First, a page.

1040 ez 2014 7. 1040 ez 2014   Filing Information Table of Contents Introduction Topics - This chapter discusses: Useful Items - You may want to see: What, When, and Where To FileResident Aliens Nonresident Aliens Amended Returns and Claims for Refund Other Forms You May Have To File PenaltiesCivil Penalties Criminal Penalties Introduction This chapter provides the basic filing information that you may need. 1040 ez 2014 Topics - This chapter discusses: Forms aliens must file, When and where to file, Penalties, and Amended returns and claims for refund. 1040 ez 2014 Useful Items - You may want to see: Forms (and Instructions) 1040 U. 1040 ez 2014 S. 1040 ez 2014 Individual Income Tax Return 1040A U. 1040 ez 2014 S. 1040 ez 2014 Individual Income Tax Return 1040EZ Income Tax Return for Single and Joint Filers With No Dependents 1040NR U. 1040 ez 2014 S. 1040 ez 2014 Nonresident Alien Income Tax Return 1040NR-EZ U. 1040 ez 2014 S. 1040 ez 2014 Income Tax Return for Certain Nonresident Aliens With No Dependents See chapter 12 for information about getting these forms. 1040 ez 2014 What, When, and Where To File What return you must file as well as when and where you file that return, depends on your status at the end of the tax year as a resident or a nonresident alien. 1040 ez 2014 Resident Aliens Resident aliens should file Form 1040EZ, 1040A, or 1040 at the address shown in the instructions for that form. 1040 ez 2014 The due date for filing the return and paying any tax due is April 15 of the year following the year for which you are filing a return (but see the Tip, later). 1040 ez 2014 Under U. 1040 ez 2014 S. 1040 ez 2014 immigration law, a lawful permanent resident who is required to file a tax return as a resident and fails to do so may be regarded as having abandoned status and may lose permanent resident status. 1040 ez 2014 Extensions of time to file. 1040 ez 2014   You are allowed an automatic extension to June 15 to file if your main place of business and the home you live in are outside the United States and Puerto Rico on April 15. 1040 ez 2014 You can get an extension of time to October 15 to file your return if you get an extension by April 15 (June 15 if you qualify for the June 15 extension). 1040 ez 2014 Use Form 4868 to get the extension to October 15. 1040 ez 2014 In addition to this 6-month extension, taxpayers who are out of the country (as defined in the Form 4868 instructions) can request a discretionary 2-month additional extension of time to file their returns (to December 15 for calendar year taxpayers). 1040 ez 2014 To request this extension, you must send the IRS a letter explaining the reasons why you need the additional 2 months. 1040 ez 2014 Send the letter by the extended due date (October 15 for calendar year taxpayers) to the following address:  Department of the Treasury Internal Revenue Service Center Austin, TX 73301-0215   You will not receive any notification from the IRS unless your request is denied for being untimely. 1040 ez 2014   The discretionary 2-month additional extension is not available to taxpayers who have an approved extension of time to file on Form 2350 (for U. 1040 ez 2014 S. 1040 ez 2014 citizens and resident aliens abroad who expect to qualify for special tax treatment). 1040 ez 2014    If the due date for filing falls on a Saturday, Sunday, or legal holiday, the due date is the next day which is not a Saturday, Sunday, or legal holiday. 1040 ez 2014 You may be able to file your return electronically. 1040 ez 2014 See IRS e-file in your form instructions. 1040 ez 2014 Nonresident Aliens Nonresident aliens who are required to file an income tax return should use Form 1040NR or, if qualified, Form 1040NR-EZ. 1040 ez 2014 If you are any of the following, you must file a return. 1040 ez 2014 A nonresident alien individual engaged or considered to be engaged in a trade or business in the United States during 2013. 1040 ez 2014 (But see Exceptions , later. 1040 ez 2014 ) You must file even if: Your income did not come from a trade or business conducted in the United States, You have no income from U. 1040 ez 2014 S. 1040 ez 2014 sources, or Your income is exempt from income tax. 1040 ez 2014 A nonresident alien individual not engaged in a trade or business in the United States with U. 1040 ez 2014 S. 1040 ez 2014 income on which the tax liability was not satisfied by the withholding of tax at the source. 1040 ez 2014 A representative or agent responsible for filing the return of an individual described in (1) or (2). 1040 ez 2014 A fiduciary for a nonresident alien estate or trust. 1040 ez 2014 You must also file if you want to: Claim a refund of overwithheld or overpaid tax, or Claim the benefit of any deductions or credits. 1040 ez 2014 For example, if you have no U. 1040 ez 2014 S. 1040 ez 2014 business activities but have income from real property that you choose to treat as effectively connected income (discussed in chapter 4), you must timely file a true and accurate return to take any allowable deductions against that income. 1040 ez 2014 For information on what is timely, see When to file for deductions and credits under When To File, later. 1040 ez 2014 Exceptions. 1040 ez 2014   You do not need to file Form 1040NR or Form 1040NR-EZ if you meet either of the following conditions. 1040 ez 2014 Your only U. 1040 ez 2014 S. 1040 ez 2014 trade or business was the performance of personal services, and Your wages were less than $3,900, and You have no other need to file a return to claim a refund of overwithheld taxes, to satisfy additional withholding at source, or to claim income exempt or partly exempt by treaty. 1040 ez 2014 You were a nonresident alien student, teacher, or trainee who was temporarily present in the United States under an “F,” “J,” “M,” or “Q” visa and you have no income that is subject to tax, such as wages, tips, scholarship and fellowship grants, dividends, etc. 1040 ez 2014 Even if you have left the United States and filed a Form 1040-C, U. 1040 ez 2014 S. 1040 ez 2014 Departing Alien Income Tax Return, on departure, you still must file an annual U. 1040 ez 2014 S. 1040 ez 2014 income tax return. 1040 ez 2014 If you are married and both you and your spouse are required to file, you must each file a separate return. 1040 ez 2014 Form 1040NR-EZ You can use Form 1040NR-EZ if all of the following conditions are met. 1040 ez 2014 You do not claim any dependents. 1040 ez 2014 You cannot be claimed as a dependent on someone else's U. 1040 ez 2014 S. 1040 ez 2014 tax return. 1040 ez 2014 If you were married, you do not claim an exemption for your spouse. 1040 ez 2014 Your taxable income is less than $100,000. 1040 ez 2014 The only itemized deduction you can claim is for state and local income taxes. 1040 ez 2014 Note. 1040 ez 2014 Residents of India who were students or business apprentices may be able to take the standard deduction instead of the itemized deduction for state and local income taxes. 1040 ez 2014 See chapter 5. 1040 ez 2014 Your only U. 1040 ez 2014 S. 1040 ez 2014 source income is from wages, salaries, tips, taxable refunds of state and local income taxes, scholarship or fellowship grants, and nontaxable interest or dividends. 1040 ez 2014 (If you had taxable interest or dividend income, you cannot use this form. 1040 ez 2014 ) You are not claiming any adjustments to income other than the student loan interest deduction or scholarship and fellowship grants excluded. 1040 ez 2014 You are not claiming any tax credits. 1040 ez 2014 This is not an “expatriation return. 1040 ez 2014 ” See Expatriation Tax in chapter 4. 1040 ez 2014 The only taxes you owe are: The income tax from the Tax Table. 1040 ez 2014 The social security and Medicare tax from Form 4137 or Form 8919. 1040 ez 2014 You are not claiming a credit for excess social security and tier 1 RRTA tax withheld. 1040 ez 2014 You are not filing Form 8959, to figure the amount of Additional Medicare Tax you owe and/or the amount of Additional Medicare Tax withheld by your employer, if any. 1040 ez 2014 If you do not meet all of the above conditions, you must file Form 1040NR. 1040 ez 2014 When To File If you are an employee and you receive wages subject to U. 1040 ez 2014 S. 1040 ez 2014 income tax withholding, you will generally file by the 15th day of the 4th month after your tax year ends. 1040 ez 2014 For the 2013 calendar year, file your return by April 15, 2014. 1040 ez 2014 If you are not an employee who receives wages subject to U. 1040 ez 2014 S. 1040 ez 2014 income tax withholding, you must file by the 15th day of the 6th month after your tax year ends. 1040 ez 2014 For the 2013 calendar year, file your return by June 16, 2014 (because June 15 is a Sunday. 1040 ez 2014 ) Extensions of time to file. 1040 ez 2014   If you cannot file your return by the due date, file Form 4868 or use one of the electronic filing options explained in the Form 4868 instructions. 1040 ez 2014 For the 2013 calendar year, this will extend the due date to October 15, 2014 (December 15, 2014, if the regular due date of your return is June 16, 2014). 1040 ez 2014 You must file the extension by the regular due date of your return. 1040 ez 2014   In addition to the 6-month extension to October 15, taxpayers whose main place of business is outside the United States and Puerto Rico and who live outside those jurisdictions can request a discretionary 2-month extension of time to file their returns (to December 15 for calendar year taxpayers). 1040 ez 2014 To request this extension, you must send the IRS a letter explaining the reasons why you need the additional 2 months. 1040 ez 2014 Send the letter by the extended due date (October 15 for calendar year taxpayers) to the following address: Department of the Treasury Internal Revenue Service Center Austin, TX 73301-0215   You will not receive any notification from the IRS unless your request is denied for being untimely. 1040 ez 2014 When to file for deductions and credits. 1040 ez 2014   To get the benefit of any allowable deductions or credits, you must timely file a true and accurate return. 1040 ez 2014 For this purpose, a return is timely if it is filed within 16 months of the due date just discussed. 1040 ez 2014 However, if you did not file a 2012 tax return and 2013 is not the first year for which you are required to file one, your 2013 return is timely for this purpose if it is filed by the earlier of: The date that is 16 months after the due date for filing your 2013 return, or The date the IRS notifies you that your 2013 return has not been filed and that you cannot claim certain deductions and credits. 1040 ez 2014 The allowance of the following credits is not affected by this time requirement. 1040 ez 2014 Credit for withheld taxes. 1040 ez 2014 Credit for excise tax on certain uses of gasoline and special fuels. 1040 ez 2014 Credit for tax paid by a mutual fund (or other regulated investment company) or a real estate investment trust on undistributed long-term capital gains. 1040 ez 2014 Protective return. 1040 ez 2014   If your activities in the United States were limited and you do not believe that you had any gross income effectively connected with a U. 1040 ez 2014 S. 1040 ez 2014 trade or business during the year, you can file a protective return (Form 1040NR) by the deadline explained above. 1040 ez 2014 By filing a protective return, you protect your right to receive the benefit of deductions and credits in the event it is later determined that some or all of your income is effectively connected. 1040 ez 2014 You are not required to report any effectively connected income or any deductions on the protective return, but you must give the reason the return is being filed. 1040 ez 2014   If you believe some of your activities resulted in effectively connected income, file your return reporting that income and related deductions by the regular due date. 1040 ez 2014 To protect your right to claim deductions or credits resulting from other activities, attach a statement to that return explaining that you wish to protect your right to claim deductions and credits if it is later determined that the other activities produced effectively connected income. 1040 ez 2014   You can follow the same procedure if you believe you have no U. 1040 ez 2014 S. 1040 ez 2014 tax liability because of a U. 1040 ez 2014 S. 1040 ez 2014 tax treaty. 1040 ez 2014 Be sure to also complete item L on page 5 of Form 1040NR. 1040 ez 2014 Waiver of filing deadline. 1040 ez 2014   The IRS may waive the filing deadline if you establish that, based on the facts and circumstances, you acted reasonably and in good faith in failing to file a U. 1040 ez 2014 S. 1040 ez 2014 income tax return (including a protective return) and you cooperate with the IRS in determining your U. 1040 ez 2014 S. 1040 ez 2014 income tax liability for the tax year for which you did not file a return. 1040 ez 2014 Where To File If you are not enclosing a payment, file Form 1040NR-EZ and Form 1040NR at the following address. 1040 ez 2014  Department of the Treasury Internal Revenue Service Center Austin, TX 73301-0215 If enclosing a payment, mail your return to:  Internal Revenue Service  P. 1040 ez 2014 O. 1040 ez 2014 Box 1303 Charlotte, NC 28201-1303 Aliens from the U. 1040 ez 2014 S. 1040 ez 2014 Virgin Islands. 1040 ez 2014    If you are a bona fide resident of the U. 1040 ez 2014 S. 1040 ez 2014 Virgin Islands during your entire tax year and work temporarily in the United States, you must pay your income taxes to the U. 1040 ez 2014 S. 1040 ez 2014 Virgin Islands and file your income tax returns at the following address. 1040 ez 2014 Virgin Islands Bureau of Internal Revenue 6115 Estate Smith Bay Suite 225 St. 1040 ez 2014 Thomas, VI 00802   Report all income from U. 1040 ez 2014 S. 1040 ez 2014 sources, as well as income from other sources, on your return. 1040 ez 2014 For information on filing U. 1040 ez 2014 S. 1040 ez 2014 Virgin Islands returns, contact the U. 1040 ez 2014 S. 1040 ez 2014 Virgin Islands Bureau of Internal Revenue. 1040 ez 2014   Chapter 8 discusses withholding from U. 1040 ez 2014 S. 1040 ez 2014 wages of U. 1040 ez 2014 S. 1040 ez 2014 Virgin Islanders. 1040 ez 2014 Aliens from Guam or the Commonwealth of the Northern Mariana Islands. 1040 ez 2014   If you are a bona fide resident of Guam or the Commonwealth of the Northern Mariana Islands (CNMI) during your entire tax year, you must file your return with, and pay any tax due to, Guam or the CNMI. 1040 ez 2014 Report all income, including income from U. 1040 ez 2014 S. 1040 ez 2014 sources, on your return. 1040 ez 2014 It is not necessary to file a separate U. 1040 ez 2014 S. 1040 ez 2014 income tax return. 1040 ez 2014    Bona fide residents of Guam should file their Guam returns at the following address. 1040 ez 2014   Department of Revenue and Taxation Government of Guam P. 1040 ez 2014 O. 1040 ez 2014 Box 23607 GMF, GU 96921    Bona fide residents of the CNMI should file their CNMI income tax returns at the following address. 1040 ez 2014   Department of Finance Division of Revenue and Taxation Commonwealth of the Northern Mariana Islands P. 1040 ez 2014 O. 1040 ez 2014 Box 5234 CHRB Saipan, MP 96950   If you are not a bona fide resident of Guam or the CNMI, see Pub. 1040 ez 2014 570, Tax Guide for Individuals With Income From U. 1040 ez 2014 S. 1040 ez 2014 Possessions, for information on where to file your return. 1040 ez 2014 Amended Returns and Claims for Refund If you find changes in your income, deductions, or credits after you mail your return, file Form 1040X, Amended U. 1040 ez 2014 S. 1040 ez 2014 Individual Income Tax Return. 1040 ez 2014 Also use Form 1040X if you should have filed Form 1040, 1040A, or 1040EZ instead of Form 1040NR or 1040NR-EZ, or vice versa. 1040 ez 2014 If you amend Form 1040NR or Form 1040NR-EZ or file the correct return, attach the corrected return (Form 1040, Form 1040NR, etc. 1040 ez 2014 ) to Form 1040X. 1040 ez 2014 Print “Amended” across the top. 1040 ez 2014 Ordinarily, an amended return claiming a refund must be filed within 3 years from the date your return was filed or within 2 years from the time the tax was paid, whichever is later. 1040 ez 2014 A return filed before the final due date is considered to have been filed on the due date. 1040 ez 2014 Other Forms You May Have To File You may be required to file information returns to report certain foreign income or assets, or monetary transactions. 1040 ez 2014 FinCen Form 105 FinCEN Form 105 (formerly Customs Form 4790), Report of International Transportation of Currency or Monetary Instruments, must be filed by each person who physically transports, mails, or ships, or causes to be physically transported, mailed, or shipped, currency or other monetary instruments in a total amount of more than $10,000 at one time from the United States to any place outside the United States, or into the United States from any place outside the United States. 1040 ez 2014 The filing requirement also applies to each person who receives in the United States currency or monetary instruments totaling more than $10,000 at one time from any place outside of the United States. 1040 ez 2014 The term “monetary instruments” means the following: Coin and currency of the United States or of any other country, Travelers' checks in any form, Investment securities or stock in bearer form or otherwise in such form that title to them passes upon delivery, Negotiable instruments (including checks, promissory notes, and money orders) in bearer form, endorsed without restriction, made out to a fictitious payee, or otherwise in such form that title to them passes upon delivery, and Checks, promissory notes, and money orders which are signed but on which the name of the payee has been omitted. 1040 ez 2014 However, the term does not include: Checks or money orders made payable to the order of a named person which have not been endorsed or which contain restrictive endorsements, Warehouse receipts, or Bills of lading. 1040 ez 2014 A transfer of funds through normal banking procedures (wire transfer) that does not involve the physical transportation of currency or monetary instruments is not required to be reported on FinCEN Form 105. 1040 ez 2014 Filing requirements. 1040 ez 2014   FinCEN Form 105 filing requirements follow. 1040 ez 2014 Recipients. 1040 ez 2014   Each person who receives currency or other monetary instruments in the United States must file FinCEN Form 105 within 15 days after receipt, with the Customs officer in charge at any port of entry or departure, or by mail at the following address. 1040 ez 2014 Commissioner of Customs  Attention: Currency Transportation Reports Washington, DC 20229 Shippers or mailers. 1040 ez 2014   If the currency or other monetary instrument does not accompany the person entering or departing the United States, FinCEN Form 105 can be filed by mail at the above address on or before the date of entry, departure, mailing, or shipping. 1040 ez 2014 Travelers. 1040 ez 2014   Travelers must file FinCEN Form 105 with the Customs officer in charge at any Customs port of entry or departure, when entering or departing the United States. 1040 ez 2014 Penalties. 1040 ez 2014   Civil and criminal penalties are provided for failing to file a report, filing a report containing material omissions or misstatements, or filing a false or fraudulent report. 1040 ez 2014 Also, the entire amount of the currency or monetary instrument may be subject to seizure and forfeiture. 1040 ez 2014 More information. 1040 ez 2014   More information regarding the filing of FinCEN Form 105 can be found in the instructions on the back of the form. 1040 ez 2014 Form 8938 You may have to file Form 8938, Statement of Specified Foreign Financial Assets, to report the ownership of specified foreign financial asset(s) if you are one of the following individuals. 1040 ez 2014 A resident alien of the United States for any part of the tax year. 1040 ez 2014 A resident alien of the United States who elects to be treated as a resident of a foreign country under the provisions of a U. 1040 ez 2014 S. 1040 ez 2014 income tax treaty. 1040 ez 2014 See Effect of Tax Treaties in chapter 1. 1040 ez 2014 A nonresident alien who makes an election to be treated as a resident alien for purposes of filing a joint income tax return. 1040 ez 2014 See chapter 1 for information about this election. 1040 ez 2014 A nonresident alien who is a bona fide resident of American Samoa or Puerto Rico. 1040 ez 2014 See Publication 570, Tax Guide for Individuals With Income From U. 1040 ez 2014 S. 1040 ez 2014 Possessions, for a definition of bona fide resident. 1040 ez 2014 You must file Form 8938 if the total value of those assets exceeds an applicable threshold (the “reporting threshold”). 1040 ez 2014 The reporting threshold varies depending on whether you live in the United States, are married, or file a joint income tax return with your spouse. 1040 ez 2014 Specified foreign financial assets include any financial account maintained by a foreign financial institution and, to the extent held for investment, any stock, securities, or any other interest in a foreign entity and any financial instrument or contract with an issuer or counterparty that is not a U. 1040 ez 2014 S. 1040 ez 2014 person. 1040 ez 2014 You may have to pay penalties if you are required to file Form 8938 and fail to do so, or if you have an understatement of tax due to any transaction involving an undisclosed foreign financial asset. 1040 ez 2014 More information about the filing of Form 8938 can be found in the separate instructions for Form 8938. 1040 ez 2014 Penalties The law provides penalties for failure to file returns or pay taxes as required. 1040 ez 2014 Civil Penalties If you do not file your return and pay your tax by the due date, you may have to pay a penalty. 1040 ez 2014 You may also have to pay a penalty if you substantially understate your tax, file a frivolous tax submission, or fail to supply your taxpayer identification number. 1040 ez 2014 If you provide fraudulent information on your return, you may have to pay a civil fraud penalty. 1040 ez 2014 Filing late. 1040 ez 2014   If you do not file your return by the due date (including extensions), you may have to pay a failure-to-file penalty. 1040 ez 2014 The penalty is based on the tax not paid by the due date (without regard to extensions). 1040 ez 2014 The penalty is usually 5% for each month or part of a month that a return is late, but not more than 25%. 1040 ez 2014 Fraud. 1040 ez 2014   If your failure to file is due to fraud, the penalty is 15% for each month or part of a month that your return is late, up to a maximum of 75%. 1040 ez 2014 Return over 60 days late. 1040 ez 2014   If you file your return more than 60 days after the due date or extended due date, the minimum penalty is the smaller of $135 or 100% of the unpaid tax. 1040 ez 2014 Exception. 1040 ez 2014   You will not have to pay the penalty if you show that you failed to file on time because of reasonable cause and not because of willful neglect. 1040 ez 2014 Paying tax late. 1040 ez 2014   You will have to pay a failure-to-pay penalty of ½ of 1% (. 1040 ez 2014 50%) of your unpaid taxes for each month, or part of a month, after the due date that the tax is not paid. 1040 ez 2014 This penalty does not apply during the automatic 6-month extension of time to file period, if you paid at least 90% of your actual tax liability on or before the due date of your return and pay the balance when you file the return. 1040 ez 2014   The monthly rate of the failure-to-pay penalty is half the usual rate (. 1040 ez 2014 25% instead of . 1040 ez 2014 50%) if an installment agreement is in effect for that month. 1040 ez 2014 You must have filed your return by the due date (including extensions) to qualify for this reduced penalty. 1040 ez 2014   If a notice of intent to levy is issued, the rate will increase to 1% at the start of the first month beginning at least 10 days after the day that the notice is issued. 1040 ez 2014 If a notice and demand for immediate payment is issued, the rate will increase to 1% at the start of the first month beginning after the day that the notice and demand is issued. 1040 ez 2014   This penalty cannot be more than 25% of your unpaid tax. 1040 ez 2014 You will not have to pay the penalty if you can show that you had a good reason for not paying your tax on time. 1040 ez 2014 Combined penalties. 1040 ez 2014   If both the failure-to-file penalty and the failure-to-pay penalty (discussed earlier) apply in any month, the 5% (or 15%) failure-to-file penalty is reduced by the failure-to-pay penalty. 1040 ez 2014 However, if you file your return more than 60 days after the due date or extended due date, the minimum penalty is the smaller of $135 or 100% of the unpaid tax. 1040 ez 2014 Accuracy-related penalty. 1040 ez 2014   You may have to pay an accuracy-related penalty if you underpay your tax because: You show negligence or disregard of rules or regulations, You substantially understate your income tax, You claim tax benefits for a transaction that lacks economic substance, or You fail to disclose a foreign financial asset. 1040 ez 2014 The penalty is equal to 20% of the underpayment. 1040 ez 2014 The penalty is 40% of any portion of the underpayment that is attributable to an undisclosed noneconomic substance transaction or an undisclosed foreign financial asset transaction. 1040 ez 2014 The penalty will not be figured on any part of an underpayment on which the fraud penalty (discussed later) is charged. 1040 ez 2014 Negligence or disregard. 1040 ez 2014   The term “negligence” includes a failure to make a reasonable attempt to comply with the tax law or to exercise ordinary and reasonable care in preparing a return. 1040 ez 2014 Negligence also includes failure to keep adequate books and records. 1040 ez 2014 You will not have to pay a negligence penalty if you have a reasonable basis for a position you took. 1040 ez 2014   The term “disregard” includes any careless, reckless, or intentional disregard. 1040 ez 2014 Adequate disclosure. 1040 ez 2014   You can avoid the penalty for disregard of rules or regulations if you adequately disclose on your return a position that has at least a reasonable basis. 1040 ez 2014 See Disclosure statement , later. 1040 ez 2014   This exception will not apply to an item that is attributable to a tax shelter. 1040 ez 2014 In addition, it will not apply if you fail to keep adequate books and records, or substantiate items properly. 1040 ez 2014 Substantial understatement of income tax. 1040 ez 2014   You understate your tax if the tax shown on your return is less than the correct tax. 1040 ez 2014 The understatement is substantial if it is more than the larger of 10% of the correct tax or $5,000. 1040 ez 2014 However, the amount of the understatement is reduced to the extent the understatement is due to: Substantial authority, or Adequate disclosure and a reasonable basis. 1040 ez 2014   If an item on your return is attributable to a tax shelter, there is no reduction for an adequate disclosure. 1040 ez 2014 However, there is a reduction for a position with substantial authority, but only if you reasonably believed that your tax treatment was more likely than not the proper treatment. 1040 ez 2014 Substantial authority. 1040 ez 2014   Whether there is or was substantial authority for the tax treatment of an item depends on the facts and circumstances. 1040 ez 2014 Consideration will be given to court opinions, Treasury regulations, revenue rulings, revenue procedures, and notices and announcements issued by the IRS and published in the Internal Revenue Bulletin that involve the same or similar circumstances as yours. 1040 ez 2014 Disclosure statement. 1040 ez 2014   To adequately disclose the relevant facts about your tax treatment of an item, use Form 8275, Disclosure Statement. 1040 ez 2014 You must also have a reasonable basis for treating the item the way you did. 1040 ez 2014   In cases of substantial understatement only, items that meet the requirements of Revenue Procedure 2012-51, 2012-51 IRB 719 (or later update) are considered adequately disclosed on your return without filing Form 8275. 1040 ez 2014   Use Form 8275-R, Regulation Disclosure Statement, to disclose items or positions contrary to regulations. 1040 ez 2014 Transaction lacking economic substance. 1040 ez 2014   For more information on economic substance, see section 7701(o). 1040 ez 2014 Foreign financial asset. 1040 ez 2014   For more information on undisclosed foreign financial assets, see section 6662(j) or the Instructions for Form 8938. 1040 ez 2014 Reasonable cause. 1040 ez 2014   You will not have to pay a penalty if you show a good reason (reasonable cause) for the way you treated an item. 1040 ez 2014 You must also show that you acted in good faith. 1040 ez 2014 This does not apply to a transaction that lacks economic substance. 1040 ez 2014 Filing erroneous claim for refund or credit. 1040 ez 2014   You may have to pay a penalty if you file an erroneous claim for refund or credit. 1040 ez 2014 The penalty is equal to 20% of the disallowed amount of the claim, unless you can show a reasonable basis for the way you treated an item. 1040 ez 2014 However, any disallowed amount due to a transaction that lacks economic substance will not be treated as having a reasonable basis. 1040 ez 2014 The penalty will not be figured on any part of the disallowed amount of the claim that relates to the earned income credit or on which the accuracy-related or fraud penalties are charged. 1040 ez 2014 Frivolous tax submission. 1040 ez 2014   You may have to pay a penalty of $5,000 if you file a frivolous tax return or other frivolous submissions. 1040 ez 2014 A frivolous tax return is one that does not include enough information to figure the correct tax or that contains information clearly showing that the tax you reported is substantially incorrect. 1040 ez 2014 For more information on frivolous returns, frivolous submissions, and a list of positions that are identified as frivolous, see Notice 2010-33, 2010-17 IRB 609 available at www. 1040 ez 2014 irs. 1040 ez 2014 gov/irb/2010-17_irb/ar13. 1040 ez 2014 html. 1040 ez 2014   You will have to pay the penalty if you filed this kind of return or submission based on a frivolous position or a desire to delay or interfere with the administration of federal tax laws. 1040 ez 2014 This includes altering or striking out the preprinted language above the space provided for your signature. 1040 ez 2014   This penalty is added to any other penalty provided by law. 1040 ez 2014 Fraud. 1040 ez 2014   If there is any underpayment of tax on your return due to fraud, a penalty of 75% of the underpayment due to fraud will be added to your tax. 1040 ez 2014 Failure to supply taxpayer identification number. 1040 ez 2014   If you do not include your social security number (SSN) or individual taxpayer identification number (ITIN) or the SSN or ITIN of another person where required on a return, statement, or other document, you will be subject to a penalty of $50 for each failure. 1040 ez 2014 You will also be subject to a penalty of $50 if you do not give your SSN or ITIN to another person when it is required on a return, statement, or other document. 1040 ez 2014   For example, if you have a bank account that earns interest, you must give your SSN or ITIN to the bank. 1040 ez 2014 The number must be shown on the Form 1099-INT or other statement the bank sends you. 1040 ez 2014 If you do not give the bank your SSN or ITIN, you will be subject to the $50 penalty. 1040 ez 2014 (You also may be subject to “backup” withholding of income tax. 1040 ez 2014 )   You will not have to pay the penalty if you are able to show that the failure was due to reasonable cause and not willful neglect. 1040 ez 2014 Criminal Penalties You may be subject to criminal prosecution (brought to trial) for actions such as: Tax evasion, Willful failure to file a return, supply information, or pay any tax due, Fraud and false statements, or Preparing and filing a fraudulent return. 1040 ez 2014 Prev  Up  Next   Home   More Online Publications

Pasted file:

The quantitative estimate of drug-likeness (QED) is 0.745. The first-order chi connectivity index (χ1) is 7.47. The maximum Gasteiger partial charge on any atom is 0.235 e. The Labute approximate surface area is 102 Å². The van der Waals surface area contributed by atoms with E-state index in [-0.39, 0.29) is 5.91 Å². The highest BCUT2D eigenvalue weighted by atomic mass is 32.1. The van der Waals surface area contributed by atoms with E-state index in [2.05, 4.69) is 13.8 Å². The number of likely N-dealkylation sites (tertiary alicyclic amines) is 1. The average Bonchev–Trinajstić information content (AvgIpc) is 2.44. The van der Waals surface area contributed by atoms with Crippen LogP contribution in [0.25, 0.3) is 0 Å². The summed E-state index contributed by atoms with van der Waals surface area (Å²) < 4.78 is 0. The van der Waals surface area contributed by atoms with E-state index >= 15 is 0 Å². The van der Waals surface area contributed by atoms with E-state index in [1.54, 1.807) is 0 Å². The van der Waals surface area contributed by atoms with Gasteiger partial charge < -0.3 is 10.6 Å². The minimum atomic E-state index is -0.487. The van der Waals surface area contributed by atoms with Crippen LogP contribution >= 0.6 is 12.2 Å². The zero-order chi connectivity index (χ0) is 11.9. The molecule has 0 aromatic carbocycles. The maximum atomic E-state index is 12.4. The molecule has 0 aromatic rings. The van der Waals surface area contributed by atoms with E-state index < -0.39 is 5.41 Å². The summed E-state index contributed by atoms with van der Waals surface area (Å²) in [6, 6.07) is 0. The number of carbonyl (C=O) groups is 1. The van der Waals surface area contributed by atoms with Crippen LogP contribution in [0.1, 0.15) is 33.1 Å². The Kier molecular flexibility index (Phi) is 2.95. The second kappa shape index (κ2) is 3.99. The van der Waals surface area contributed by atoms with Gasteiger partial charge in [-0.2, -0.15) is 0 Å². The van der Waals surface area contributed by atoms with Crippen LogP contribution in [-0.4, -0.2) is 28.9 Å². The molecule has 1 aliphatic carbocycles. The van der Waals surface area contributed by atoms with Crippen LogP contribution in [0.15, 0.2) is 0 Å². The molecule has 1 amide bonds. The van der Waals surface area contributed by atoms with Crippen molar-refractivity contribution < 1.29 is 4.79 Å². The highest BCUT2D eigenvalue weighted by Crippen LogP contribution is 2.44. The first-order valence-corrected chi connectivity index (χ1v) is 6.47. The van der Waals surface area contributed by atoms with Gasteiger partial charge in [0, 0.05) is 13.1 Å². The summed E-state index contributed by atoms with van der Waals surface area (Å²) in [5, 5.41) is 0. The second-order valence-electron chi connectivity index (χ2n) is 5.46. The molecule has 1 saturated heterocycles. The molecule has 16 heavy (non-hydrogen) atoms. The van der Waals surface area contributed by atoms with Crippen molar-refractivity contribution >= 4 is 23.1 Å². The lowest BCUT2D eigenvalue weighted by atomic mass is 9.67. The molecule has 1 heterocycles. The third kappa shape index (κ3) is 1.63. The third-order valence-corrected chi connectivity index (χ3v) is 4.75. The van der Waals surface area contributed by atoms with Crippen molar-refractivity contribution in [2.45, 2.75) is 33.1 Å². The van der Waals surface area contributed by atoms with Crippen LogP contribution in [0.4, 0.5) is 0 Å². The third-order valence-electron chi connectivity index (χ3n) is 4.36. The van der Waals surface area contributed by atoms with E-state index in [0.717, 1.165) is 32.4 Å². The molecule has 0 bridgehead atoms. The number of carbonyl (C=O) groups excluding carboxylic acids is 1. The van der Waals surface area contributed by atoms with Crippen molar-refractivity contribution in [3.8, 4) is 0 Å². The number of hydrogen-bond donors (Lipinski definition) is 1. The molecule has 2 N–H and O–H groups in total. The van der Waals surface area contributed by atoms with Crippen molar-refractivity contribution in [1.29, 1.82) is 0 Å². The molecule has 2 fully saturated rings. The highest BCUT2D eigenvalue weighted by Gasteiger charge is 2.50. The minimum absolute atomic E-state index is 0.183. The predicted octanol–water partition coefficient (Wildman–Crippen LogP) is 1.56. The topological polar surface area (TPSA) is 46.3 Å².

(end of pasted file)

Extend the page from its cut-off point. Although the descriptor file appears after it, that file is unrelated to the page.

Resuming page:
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Choosing a Credit Counseling Agency